Surprise – I went to Pittsburgh over the weekend!
I had planned to go up for a visit much earlier this year, but didn’t think I’d be able to do it until I found out about the tooth emergency and suddenly had some free time. I still didn’t have any free money, but figured we’re all going to die one day anyway and we might as well spend as much time with people we love as possible. So off I went!
I had also signed up for a race and luckily was unsuccessful in getting anyone else to take my registration. So, five days out from oral surgery, I got to complete a seven-mile obstacle course on a mountain!
But I’m getting ahead of myself.
Ryan and I stayed with our friends (actually, Ryan’s two sisters and my former roommate) in my old apartment in Squirrel Hill on Friday night. Catching up with them over a few beers was relaxing and reassuring. I didn’t fully realize it when I lived there, but I was lucky to have so many people around me to kick around thoughts and ideas with. I went to bed before I was ready – my brain was still lit up from our conversation, but I knew I had to get some sleep for the next early morning.
As I was lying in bed, I thought about the race, how utterly unprepared I felt, how something must be wrong with me that I felt like dropping out wasn’t an option at this point. My body was tense. I noticed it and told myself that my job at that moment was to sleep. My job tomorrow would be to run up a mountain – but that was an issue my future self would just have to figure out.
Garrett came in the morning to pick us up and take us to Seven Springs, completing our three-man (two-man, one-woman, actually) running team. Our track record (pardon the pun) is getting pretty good now – the three of us also ran the Cherry Blossom 10-miler together last month. Running was a secondary thought, however, as we focused instead on finding a Sheetz for breakfast. Unfortunately, we drove all the way there without finding one, so picked up our packets (with a HUGE tee shirt that, once again, masqueraded as a small) and grabbed a bagel at one of their little cafes.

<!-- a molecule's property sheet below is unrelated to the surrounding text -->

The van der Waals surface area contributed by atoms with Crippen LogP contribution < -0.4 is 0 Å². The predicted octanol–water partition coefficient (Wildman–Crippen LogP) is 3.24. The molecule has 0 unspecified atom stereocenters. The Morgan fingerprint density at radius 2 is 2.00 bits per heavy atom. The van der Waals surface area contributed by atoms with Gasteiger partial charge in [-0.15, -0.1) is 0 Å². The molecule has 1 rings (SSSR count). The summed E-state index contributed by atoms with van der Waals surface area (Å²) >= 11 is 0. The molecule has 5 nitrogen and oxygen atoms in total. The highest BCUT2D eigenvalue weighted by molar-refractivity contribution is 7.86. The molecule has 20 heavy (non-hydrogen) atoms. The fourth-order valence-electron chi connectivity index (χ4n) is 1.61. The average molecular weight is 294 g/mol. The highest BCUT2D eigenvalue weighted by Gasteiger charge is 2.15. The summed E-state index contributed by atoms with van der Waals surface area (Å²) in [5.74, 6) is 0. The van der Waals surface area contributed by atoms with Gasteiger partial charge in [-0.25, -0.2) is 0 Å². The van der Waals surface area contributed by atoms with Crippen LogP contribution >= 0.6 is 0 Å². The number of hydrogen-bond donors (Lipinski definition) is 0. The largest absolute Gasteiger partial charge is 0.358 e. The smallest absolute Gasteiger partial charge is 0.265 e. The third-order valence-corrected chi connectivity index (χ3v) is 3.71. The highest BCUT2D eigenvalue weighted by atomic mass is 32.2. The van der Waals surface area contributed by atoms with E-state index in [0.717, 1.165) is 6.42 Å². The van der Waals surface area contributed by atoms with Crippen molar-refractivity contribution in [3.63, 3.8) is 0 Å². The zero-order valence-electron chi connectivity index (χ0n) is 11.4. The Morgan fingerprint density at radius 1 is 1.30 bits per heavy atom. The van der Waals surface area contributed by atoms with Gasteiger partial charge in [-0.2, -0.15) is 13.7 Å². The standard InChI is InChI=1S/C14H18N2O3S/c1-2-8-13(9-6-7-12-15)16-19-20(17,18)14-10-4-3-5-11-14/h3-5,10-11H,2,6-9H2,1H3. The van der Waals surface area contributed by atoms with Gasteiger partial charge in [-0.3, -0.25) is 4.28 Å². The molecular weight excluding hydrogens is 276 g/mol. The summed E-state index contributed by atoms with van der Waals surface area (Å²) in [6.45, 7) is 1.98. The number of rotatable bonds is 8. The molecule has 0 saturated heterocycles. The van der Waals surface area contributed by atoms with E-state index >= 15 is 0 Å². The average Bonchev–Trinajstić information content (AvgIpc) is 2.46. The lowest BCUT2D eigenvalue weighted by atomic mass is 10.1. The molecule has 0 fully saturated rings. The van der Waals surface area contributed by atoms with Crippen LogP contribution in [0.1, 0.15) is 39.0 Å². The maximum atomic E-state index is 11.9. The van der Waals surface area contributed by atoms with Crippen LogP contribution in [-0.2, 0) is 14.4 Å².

As we wandered outside to wait for our wave to start, we happened to catch the start of an earlier wave. My jaw dropped.
Yup. They were running up a mountain all right. I repeated to myself that that would be my job when the time came, but it wasn’t 10:40 just yet, so I would save myself the worry.
One by one, the waves took off. 9:40, 10, 10:20, and then it was time to line up. There were probably less than 100 people in our wave, making it the most comfortable starting line I’d ever been in. Normally I’m squished into a space between taller runners nervously looking at their watches and crane my neck to see ahead. This time, Garret, Ryan and I stretched, talked, and listened to the DJ who performed for all waves. The event wasn’t timed, so there were no watches. The starting line was just ahead of me, so there was no neck-straining. Instead of shuffling towards the start, we all took off at the same time.
Down at first, then up. Way up.
I told myself I was in for a long race. Momentarily considered what would happen if I turned around and ran back towards Ryan’s family, who were all watching at the bottom. I decided I wouldn’t like the outcome of that and just kept pressing on. Looking up, I realized, was a mistake, since it seemed to go on forever and all I could see were the runners directly in front of me and the sky behind them.
Inexplicably, we suddenly found ourselves on flat ground and I saw the first obstacle – a net to climb over. It wasn’t as tall as I thought it would be, but I remembered reading once that these things were harder than they looked. Amazingly, it wasn’t. It was easier. I was up and over in a matter of seconds, and was rewarded with a stretch of flat ground to run on.
I started running downhill and saw the second obstacle.
A water slide? Already? Oh, what the heck.